[unisog] Appropriate University/Internet blocks

Russell Fulton r.fulton at auckland.ac.nz
Thu Jun 17 08:50:06 GMT 2004


On Thu, 2004-06-17 at 02:20, Tom Conley wrote:
> This is a hackneyed old question, but one we are still struggling with:
> 
> What is the appropriate level of filtering or port blocking at A 
> University/Internet border?

This is somewhat long winded but since this position is somewhat extreme
in this community I thought I would fill in the background as well.

We are somewhat lucky in that by the time the Internet made it out to NZ
(late '80s) it was already obvious that there were real security issues.
Also international traffic was expensive (around $1US per MB and those
were '88 dollars not '04 dollars) so if someone got into your UNIX box
and set up a warez site you might get a bill for $1000 at the end of the
month.

Another consequence of the expensive nature of the traffic is that we
needed to control which machines could go out as well as what came in.

We started with CISCO ACL, then moved to TAMU Drawbridge and just last
Christmas to OBSD's pf.

We have always blocked netbios and MS rpc, Berkeley r* command, snmp,
tftp and X and a few others.  We also block SMTP in and out except for a
handful of offical MTAs. These can not be over ridden (see below) except
by me.

Over the last ten years I have steadily cut down the *default* incoming
access that machine and now it is nothing.  I.e by default IP addresses
are completely blocked from incoming Internet traffic.  I was only able
to do that once we had installed pf which is a state full firewall
(unlike Drawbridge).  Before that I had to allow incoming UDP traffic on
high numbered ports so we got hit by the MS SQL worm -- even though I
had blocked the TCP port :( 

I also had to add ftpsesame to handle ftp state tracking.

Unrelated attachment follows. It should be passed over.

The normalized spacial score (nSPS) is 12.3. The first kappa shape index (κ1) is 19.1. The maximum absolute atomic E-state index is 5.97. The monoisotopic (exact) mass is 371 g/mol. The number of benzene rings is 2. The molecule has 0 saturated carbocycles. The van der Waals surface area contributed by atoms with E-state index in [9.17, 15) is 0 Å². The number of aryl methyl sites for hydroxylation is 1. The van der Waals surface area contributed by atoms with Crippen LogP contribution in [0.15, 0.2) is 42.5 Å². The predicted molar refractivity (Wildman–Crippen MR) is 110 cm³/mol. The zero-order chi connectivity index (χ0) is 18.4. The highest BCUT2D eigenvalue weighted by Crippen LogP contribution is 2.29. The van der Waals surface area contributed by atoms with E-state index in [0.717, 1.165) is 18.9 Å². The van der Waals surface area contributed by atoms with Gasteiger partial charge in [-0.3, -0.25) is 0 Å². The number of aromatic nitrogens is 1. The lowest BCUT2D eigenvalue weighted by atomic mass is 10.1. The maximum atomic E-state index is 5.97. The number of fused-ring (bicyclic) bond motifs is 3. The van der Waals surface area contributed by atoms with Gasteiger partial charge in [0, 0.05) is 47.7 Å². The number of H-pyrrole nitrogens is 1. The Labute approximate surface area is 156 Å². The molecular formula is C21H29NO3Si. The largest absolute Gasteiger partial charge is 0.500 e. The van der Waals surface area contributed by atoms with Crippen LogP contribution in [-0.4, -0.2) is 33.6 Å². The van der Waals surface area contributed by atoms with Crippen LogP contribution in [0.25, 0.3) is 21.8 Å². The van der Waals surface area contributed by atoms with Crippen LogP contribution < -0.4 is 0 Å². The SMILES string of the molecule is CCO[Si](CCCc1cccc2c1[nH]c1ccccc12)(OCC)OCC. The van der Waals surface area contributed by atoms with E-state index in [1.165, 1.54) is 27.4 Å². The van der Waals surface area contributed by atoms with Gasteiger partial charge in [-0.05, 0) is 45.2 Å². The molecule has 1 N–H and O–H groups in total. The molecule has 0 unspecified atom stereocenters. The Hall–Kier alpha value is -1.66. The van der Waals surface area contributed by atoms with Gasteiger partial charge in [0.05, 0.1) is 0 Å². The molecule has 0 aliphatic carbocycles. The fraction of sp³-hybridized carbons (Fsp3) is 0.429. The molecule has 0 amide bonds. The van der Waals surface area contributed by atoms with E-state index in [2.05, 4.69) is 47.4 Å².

The key word in the above paragraph is *default*.  Any IT support person
can change these defaults but none (to my knowledge) do so with out good
reason.  Of the 8000 systems that have entries in our firewall ( and
thus have some form of access to the Internet) less than 500 have any in
bound access configured and most of these have just http(s), ssh or rdp.

Note that the access controls are in the hands of the departmental IT
support people who suffer the consequences of any breaches.  So far this
year we have had 5 windows machines compromised by hackers or network
borne 'bots' from off campus. In fact I think all were the result of
active hackers and all were within one faculty (and yes we are working
with them to get problems fixed).

The firewall access is configured though our home grown network
management system which also holds configuration for DNS, DHCP, etc. Its
a perl/apache/mysql app which allows departmental IT staff to do there
own host allocation and configuration.

I encourage SAs to cut outgoing access for servers and I have seen a
couple of cases where exploits have succeeded in breaching a server but
the hackers have then been stymied because they could not get their root
kit down loaded, or could not even get to the shell port left by the
exploit because the server only had port 80 exposed.

There is one exception to the above rule and that is CS who do their own
firewalling and network management and so long as they don't have
trouble I'm happy to leave them to it. 

I am very happy with the way our system works, we have no complaints
from our users and we seem, so far (touch wood), to have kept most of
the nasties out.
 
The key thing is that (as Valdis points out) the problems are political,
not technical.  We have been able to achieve a very good compromise by
handing a large chunk of control over to departmental IT people who have
a great incentive to keep things under control.  Departments feel that
they are in control since their staff do the configuration.  Academics
who get stroppy and cause trouble end up explaining to their HoD why the
IT staff are spending so much of their time cleaning up after them.  We
(central IT) don't normally get involved unless we see a cluster of
incidents in one ares.

I keep an eye on things and every now and then I will ring someone up
and ask "Why is this configured this way?" and the usual response is
"Oops! we wanted to test xxx and forgot to tie it down again", but such
incidents are pretty few and far between.  I intend to write some
monitoring software that will examine configs and flag things for
further investigation.

We are still exposed to malware that enters the network on laptops or
through the dial up/vpn systems, but that is a different story!

-- 
Russell Fulton, Computer and Network Security Officer.
The University of Auckland, New Zealand.




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